A guide to the best places to snorkel on Hawaii's Big Island.
General: Kid Friendly
|Guide Series: Best Snorkeling Beaches
One of the most beautiful reefs to explore in Hawaii. Just offshore of the Captain Cook Monument is a reef teeming with clusters of yellow tangs, parrotfish, and and many other varieties of colorful fish. There are several ways to access Kealakekua Bay. A few companies offer kayak rentals, but you'll be unable to snorkel since you can't moor it. The most popular way is to take a tour on one of the many boats that depart from Honokohau Marina & Small Boat Harbor or Kailua Pier. More at: Kealakekua Bay State Historical Park
With calm, beautiful water, Honaunau Bay / Two Steps is one of the best places to snorkel on the Big Island. Located beside the Pu'uhonua O Honaunau National Historical Park, the water at Two Steps is clear and inviting. Colorful fish, sea turtles, and occasionally dolphins can be seen here. The beach is popular with locals and visitors, so arrive early for a more peaceful experience. More at: Honaunau Bay / Two Steps
Mauna Kea Beach / Kauna'oa Bay is a picturesque scene from a tropical postcard with palm trees and a white sandy beach with a clear blue ocean fronting it. An abundance of colorful, tropical fish and sea turtles (see Honu - The Hawaiian Green Sea Turtle) can be seen spotted while snorkeling above a lovely coral reef. The beach is located in front of the Mauna Kea Beach Hotel. More at: Mauna Kea Beach / Kauna'oa Bay
With a white sandy beach and plenty of shade, Waialea Bay has a rich assortment of marine life to explore. As for it's more common name of "Beach 69", that name comes from a #69 utility pole near the parking lot (which is no longer there). It's best to visit during the summer months as the beach decays away during the strong winter ocean surges. More at: Waialea Bay (Beach 69)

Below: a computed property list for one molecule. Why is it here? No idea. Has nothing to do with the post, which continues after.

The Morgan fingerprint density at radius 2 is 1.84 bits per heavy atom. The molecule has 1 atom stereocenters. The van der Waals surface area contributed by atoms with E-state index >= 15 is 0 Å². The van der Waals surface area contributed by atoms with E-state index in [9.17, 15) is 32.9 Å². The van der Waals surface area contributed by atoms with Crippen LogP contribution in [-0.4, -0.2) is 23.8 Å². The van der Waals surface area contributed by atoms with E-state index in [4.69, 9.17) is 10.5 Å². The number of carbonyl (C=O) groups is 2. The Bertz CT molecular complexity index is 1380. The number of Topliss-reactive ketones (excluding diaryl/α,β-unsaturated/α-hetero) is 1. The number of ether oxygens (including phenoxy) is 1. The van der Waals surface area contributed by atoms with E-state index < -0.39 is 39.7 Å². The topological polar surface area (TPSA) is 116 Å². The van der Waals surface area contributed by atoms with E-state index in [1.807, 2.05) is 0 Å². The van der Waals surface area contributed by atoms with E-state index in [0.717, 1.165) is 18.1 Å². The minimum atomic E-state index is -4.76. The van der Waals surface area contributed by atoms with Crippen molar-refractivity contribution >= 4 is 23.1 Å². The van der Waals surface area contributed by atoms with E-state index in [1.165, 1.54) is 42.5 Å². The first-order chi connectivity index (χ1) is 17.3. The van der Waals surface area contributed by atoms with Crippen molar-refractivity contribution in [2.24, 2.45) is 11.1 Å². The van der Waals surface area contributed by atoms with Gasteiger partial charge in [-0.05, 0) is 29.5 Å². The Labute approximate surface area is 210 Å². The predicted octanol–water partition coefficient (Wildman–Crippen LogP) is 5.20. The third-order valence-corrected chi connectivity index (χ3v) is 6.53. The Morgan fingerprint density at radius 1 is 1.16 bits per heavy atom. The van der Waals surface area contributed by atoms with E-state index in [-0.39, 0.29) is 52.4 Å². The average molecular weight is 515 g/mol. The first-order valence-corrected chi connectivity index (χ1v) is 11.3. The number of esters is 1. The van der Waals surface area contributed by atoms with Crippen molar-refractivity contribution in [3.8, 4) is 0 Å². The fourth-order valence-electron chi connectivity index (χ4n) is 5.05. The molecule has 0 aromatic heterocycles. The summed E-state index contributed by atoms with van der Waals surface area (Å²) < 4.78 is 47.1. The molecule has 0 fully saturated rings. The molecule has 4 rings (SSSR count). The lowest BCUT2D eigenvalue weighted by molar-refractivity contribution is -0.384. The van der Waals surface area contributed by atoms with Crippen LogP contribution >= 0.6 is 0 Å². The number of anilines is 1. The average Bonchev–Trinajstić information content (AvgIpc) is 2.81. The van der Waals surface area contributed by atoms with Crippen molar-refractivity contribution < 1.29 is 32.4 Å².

Arguably one of the most beautiful beaches on the Big Island, Hapuna Beach State Park also has very good snorkeling. The beach itself has lovely golden sand stretching long and wide. Snorkeling is fun with pretty corals and rocky areas to explore surrounded by numerous tropical fish. If the surf's up, it's best not to snorkel since the sand will be churned up, and it's NEVER a good idea to snorkel when it's murky. Locals call it "sharky" (see Shark Attacks In Hawaii) when the sand is churned up and you can't see if front of you. More at: Hapuna Beach State Park
For beginners, Anaeho'omalu Bay Beach is a good spot to learn how to snorkel. The water is protected, safe, and calm. Located at Waikoloa Village (See Waikoloa Guide), "A Beach" is a resort beach best for relaxing with the family, but offers a great chance to see some of Hawaii's native fish in a safe environment. More at: Anaeho'omalu Bay Beach
Another good beach for the novice snorkeler. Kahalu'u Beach is a sheltered cove with a large variety of fish, rivaling some of Hawaii's best marine preserves. The ocean is typically calm and inviting. It's thought to be one of the best places to see large, tame fish. There are several tide pools full of sea life to explore. Chances are you'll encounter a Honu - The Hawaiian Green Sea Turtle as well. More at: Kahalu'u Beach
Don't forget to bring your mask, fins, snorkel. Of course, you may want to first read Should I Bring My Own Snorkel Gear To Hawaii? along with How To Snorkel if you're new to snorkeling. Finally, and this is a huge one, don't forget to bring sunscreen with you to Protect Yourself From Sunburn & Skin Cancer and read Hawaii Dangers - Read Before You Go.
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